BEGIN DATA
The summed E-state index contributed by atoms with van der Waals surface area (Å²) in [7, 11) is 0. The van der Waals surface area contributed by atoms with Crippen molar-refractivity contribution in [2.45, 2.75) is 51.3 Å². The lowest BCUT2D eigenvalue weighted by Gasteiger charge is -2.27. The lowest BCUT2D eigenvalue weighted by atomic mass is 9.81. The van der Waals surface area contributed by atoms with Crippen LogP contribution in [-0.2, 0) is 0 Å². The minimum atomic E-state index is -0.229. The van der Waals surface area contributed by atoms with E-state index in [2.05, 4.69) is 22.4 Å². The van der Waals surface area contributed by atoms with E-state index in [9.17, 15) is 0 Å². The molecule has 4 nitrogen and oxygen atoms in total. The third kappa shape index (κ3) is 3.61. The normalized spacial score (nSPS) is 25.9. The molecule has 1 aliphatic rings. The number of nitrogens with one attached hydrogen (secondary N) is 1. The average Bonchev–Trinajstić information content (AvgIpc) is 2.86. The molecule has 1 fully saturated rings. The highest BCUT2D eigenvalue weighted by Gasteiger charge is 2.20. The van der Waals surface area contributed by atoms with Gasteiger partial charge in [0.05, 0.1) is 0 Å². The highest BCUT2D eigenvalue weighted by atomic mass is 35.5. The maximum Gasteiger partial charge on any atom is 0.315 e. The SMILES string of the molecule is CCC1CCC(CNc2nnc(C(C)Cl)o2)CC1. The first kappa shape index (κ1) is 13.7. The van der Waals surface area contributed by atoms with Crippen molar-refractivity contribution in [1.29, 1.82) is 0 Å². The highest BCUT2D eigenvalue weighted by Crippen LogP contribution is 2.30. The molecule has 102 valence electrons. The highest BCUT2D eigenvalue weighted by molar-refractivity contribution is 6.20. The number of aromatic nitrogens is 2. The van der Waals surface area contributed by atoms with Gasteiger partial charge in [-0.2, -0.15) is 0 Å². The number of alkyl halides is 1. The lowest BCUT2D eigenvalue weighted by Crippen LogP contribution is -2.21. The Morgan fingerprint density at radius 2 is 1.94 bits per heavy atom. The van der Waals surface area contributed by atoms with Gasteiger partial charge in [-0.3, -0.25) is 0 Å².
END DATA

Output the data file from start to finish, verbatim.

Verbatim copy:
The summed E-state index contributed by atoms with van der Waals surface area (Å²) in [7, 11) is 0. The van der Waals surface area contributed by atoms with Crippen molar-refractivity contribution in [2.45, 2.75) is 51.3 Å². The lowest BCUT2D eigenvalue weighted by Gasteiger charge is -2.27. The lowest BCUT2D eigenvalue weighted by atomic mass is 9.81. The van der Waals surface area contributed by atoms with Crippen LogP contribution in [-0.2, 0) is 0 Å². The minimum atomic E-state index is -0.229. The van der Waals surface area contributed by atoms with E-state index in [2.05, 4.69) is 22.4 Å². The van der Waals surface area contributed by atoms with E-state index in [9.17, 15) is 0 Å². The molecule has 4 nitrogen and oxygen atoms in total. The third kappa shape index (κ3) is 3.61. The normalized spacial score (nSPS) is 25.9. The molecule has 1 aliphatic rings. The number of nitrogens with one attached hydrogen (secondary N) is 1. The average Bonchev–Trinajstić information content (AvgIpc) is 2.86. The molecule has 1 fully saturated rings. The highest BCUT2D eigenvalue weighted by Gasteiger charge is 2.20. The van der Waals surface area contributed by atoms with Gasteiger partial charge in [0.05, 0.1) is 0 Å². The highest BCUT2D eigenvalue weighted by atomic mass is 35.5. The maximum Gasteiger partial charge on any atom is 0.315 e. The SMILES string of the molecule is CCC1CCC(CNc2nnc(C(C)Cl)o2)CC1. The first kappa shape index (κ1) is 13.7. The van der Waals surface area contributed by atoms with Crippen molar-refractivity contribution in [1.29, 1.82) is 0 Å². The highest BCUT2D eigenvalue weighted by Crippen LogP contribution is 2.30. The molecule has 102 valence electrons. The highest BCUT2D eigenvalue weighted by molar-refractivity contribution is 6.20. The number of aromatic nitrogens is 2. The van der Waals surface area contributed by atoms with Gasteiger partial charge in [-0.2, -0.15) is 0 Å². The number of alkyl halides is 1. The lowest BCUT2D eigenvalue weighted by Crippen LogP contribution is -2.21. The Morgan fingerprint density at radius 2 is 1.94 bits per heavy atom. The van der Waals surface area contributed by atoms with Gasteiger partial charge in [-0.3, -0.25) is 0 Å².